BONN (Jul. 12)
An Iraqi exile believed to have been the intermediary between the Libyan government and a West German industrialist convicted for illegally supplying material to build a poison gas factory, is reported to have died in London last month.
The death of 63-year-old Ishan Barbouti was announced in Stuttgart this week by his lawyer, Peter Mueller, who said his client has just returned from a visit to Libya.
Experts believe Barbouti was the only person who could have cleared up certain discrepancies in the confession of Jurgen Hippenstiel-Immhausen, founder and former manager of Immhausen-Chemic, who was sentenced to five years in prison on June 27.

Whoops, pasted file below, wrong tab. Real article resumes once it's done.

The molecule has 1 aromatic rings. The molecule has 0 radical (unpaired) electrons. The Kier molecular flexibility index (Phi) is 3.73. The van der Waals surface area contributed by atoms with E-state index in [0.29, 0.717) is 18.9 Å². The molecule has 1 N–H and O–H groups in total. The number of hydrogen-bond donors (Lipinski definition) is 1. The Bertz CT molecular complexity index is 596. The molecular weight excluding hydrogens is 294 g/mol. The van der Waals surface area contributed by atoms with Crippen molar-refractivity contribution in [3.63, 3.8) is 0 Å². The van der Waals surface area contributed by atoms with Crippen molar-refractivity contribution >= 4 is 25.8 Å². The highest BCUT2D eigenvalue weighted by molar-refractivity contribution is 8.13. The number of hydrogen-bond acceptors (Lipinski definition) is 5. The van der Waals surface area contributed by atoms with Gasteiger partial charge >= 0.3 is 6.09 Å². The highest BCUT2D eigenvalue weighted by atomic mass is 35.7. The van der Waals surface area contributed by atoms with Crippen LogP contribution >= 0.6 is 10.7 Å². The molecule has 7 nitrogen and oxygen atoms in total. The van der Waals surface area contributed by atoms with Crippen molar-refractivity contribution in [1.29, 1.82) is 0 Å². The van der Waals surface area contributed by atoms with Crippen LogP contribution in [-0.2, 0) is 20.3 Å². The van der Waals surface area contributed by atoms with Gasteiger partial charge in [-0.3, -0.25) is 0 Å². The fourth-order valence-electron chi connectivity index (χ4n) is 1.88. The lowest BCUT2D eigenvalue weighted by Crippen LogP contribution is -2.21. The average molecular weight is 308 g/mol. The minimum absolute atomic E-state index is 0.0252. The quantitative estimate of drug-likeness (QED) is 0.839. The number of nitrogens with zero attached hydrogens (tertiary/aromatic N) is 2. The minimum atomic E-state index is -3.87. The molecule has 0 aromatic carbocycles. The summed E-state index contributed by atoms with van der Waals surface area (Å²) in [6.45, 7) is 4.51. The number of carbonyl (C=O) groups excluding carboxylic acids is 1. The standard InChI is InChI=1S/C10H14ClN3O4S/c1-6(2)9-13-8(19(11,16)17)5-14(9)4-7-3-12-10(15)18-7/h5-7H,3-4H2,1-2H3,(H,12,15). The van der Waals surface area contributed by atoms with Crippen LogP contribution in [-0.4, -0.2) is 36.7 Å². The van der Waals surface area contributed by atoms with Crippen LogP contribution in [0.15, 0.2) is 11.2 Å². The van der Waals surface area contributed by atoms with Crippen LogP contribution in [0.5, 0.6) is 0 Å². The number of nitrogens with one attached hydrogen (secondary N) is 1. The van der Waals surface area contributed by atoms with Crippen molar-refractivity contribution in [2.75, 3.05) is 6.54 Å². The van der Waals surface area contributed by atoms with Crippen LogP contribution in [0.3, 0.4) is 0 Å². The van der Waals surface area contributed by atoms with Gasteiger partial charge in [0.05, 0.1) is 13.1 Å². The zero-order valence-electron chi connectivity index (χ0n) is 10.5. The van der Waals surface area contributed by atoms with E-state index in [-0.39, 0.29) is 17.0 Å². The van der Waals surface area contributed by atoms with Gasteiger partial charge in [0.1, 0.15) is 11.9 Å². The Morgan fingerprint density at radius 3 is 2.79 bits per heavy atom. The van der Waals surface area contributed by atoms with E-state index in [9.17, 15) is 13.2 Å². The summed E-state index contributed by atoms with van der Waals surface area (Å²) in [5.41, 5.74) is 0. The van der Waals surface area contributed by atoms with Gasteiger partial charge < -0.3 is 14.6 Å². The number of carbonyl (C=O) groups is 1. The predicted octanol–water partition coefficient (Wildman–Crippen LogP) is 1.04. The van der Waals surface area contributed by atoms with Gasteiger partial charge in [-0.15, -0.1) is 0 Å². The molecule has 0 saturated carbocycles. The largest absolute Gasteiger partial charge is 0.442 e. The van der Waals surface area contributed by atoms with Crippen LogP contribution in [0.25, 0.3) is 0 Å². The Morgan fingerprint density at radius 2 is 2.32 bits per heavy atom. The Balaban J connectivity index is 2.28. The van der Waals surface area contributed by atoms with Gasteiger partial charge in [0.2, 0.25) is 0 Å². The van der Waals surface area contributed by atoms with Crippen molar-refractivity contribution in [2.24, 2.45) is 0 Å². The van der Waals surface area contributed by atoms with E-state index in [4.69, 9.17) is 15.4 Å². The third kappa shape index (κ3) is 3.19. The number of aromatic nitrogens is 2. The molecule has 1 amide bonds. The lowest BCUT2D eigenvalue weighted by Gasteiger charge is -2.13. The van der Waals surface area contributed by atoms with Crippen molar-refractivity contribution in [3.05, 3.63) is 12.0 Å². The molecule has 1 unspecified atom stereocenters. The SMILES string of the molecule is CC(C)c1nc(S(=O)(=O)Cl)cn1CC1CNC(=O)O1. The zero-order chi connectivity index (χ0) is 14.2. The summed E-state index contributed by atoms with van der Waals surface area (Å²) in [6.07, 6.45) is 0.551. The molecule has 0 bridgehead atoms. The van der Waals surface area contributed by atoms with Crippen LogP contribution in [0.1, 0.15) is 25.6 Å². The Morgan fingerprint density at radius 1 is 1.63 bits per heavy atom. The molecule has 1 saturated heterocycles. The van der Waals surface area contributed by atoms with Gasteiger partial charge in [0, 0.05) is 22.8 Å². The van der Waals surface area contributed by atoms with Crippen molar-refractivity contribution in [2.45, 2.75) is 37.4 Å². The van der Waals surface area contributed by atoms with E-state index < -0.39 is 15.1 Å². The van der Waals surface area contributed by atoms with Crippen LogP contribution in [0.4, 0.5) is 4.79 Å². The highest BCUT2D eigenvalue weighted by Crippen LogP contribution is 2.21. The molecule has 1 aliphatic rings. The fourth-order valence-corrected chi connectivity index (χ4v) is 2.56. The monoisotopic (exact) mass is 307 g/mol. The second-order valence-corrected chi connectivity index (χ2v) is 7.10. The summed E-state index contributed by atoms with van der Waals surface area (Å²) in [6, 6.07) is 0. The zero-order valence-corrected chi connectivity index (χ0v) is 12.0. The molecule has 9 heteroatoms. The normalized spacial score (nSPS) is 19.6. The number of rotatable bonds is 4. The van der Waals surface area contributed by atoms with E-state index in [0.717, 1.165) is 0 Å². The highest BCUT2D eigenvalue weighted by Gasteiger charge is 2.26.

Hippenstiel-Immhausen, 49, admitted in a Mannheim court two weeks earlier that he had illegally sold Libya equipment, substances and know-how to build a chemical weapons plant.
He apparently established his contacts with Libya through Barbouti, who was based in London.
Hippenstiel-Immhausen was found guilty of tax fraud and violating West Germany’s export laws. His penalty, considered very mild, was understood by many observers to be part of a deal involving his confession.
The legal authorities are said to have considered the political need to spare the West German government additional embarrassment inasmuch as it had originally refused to prosecute the industrialist.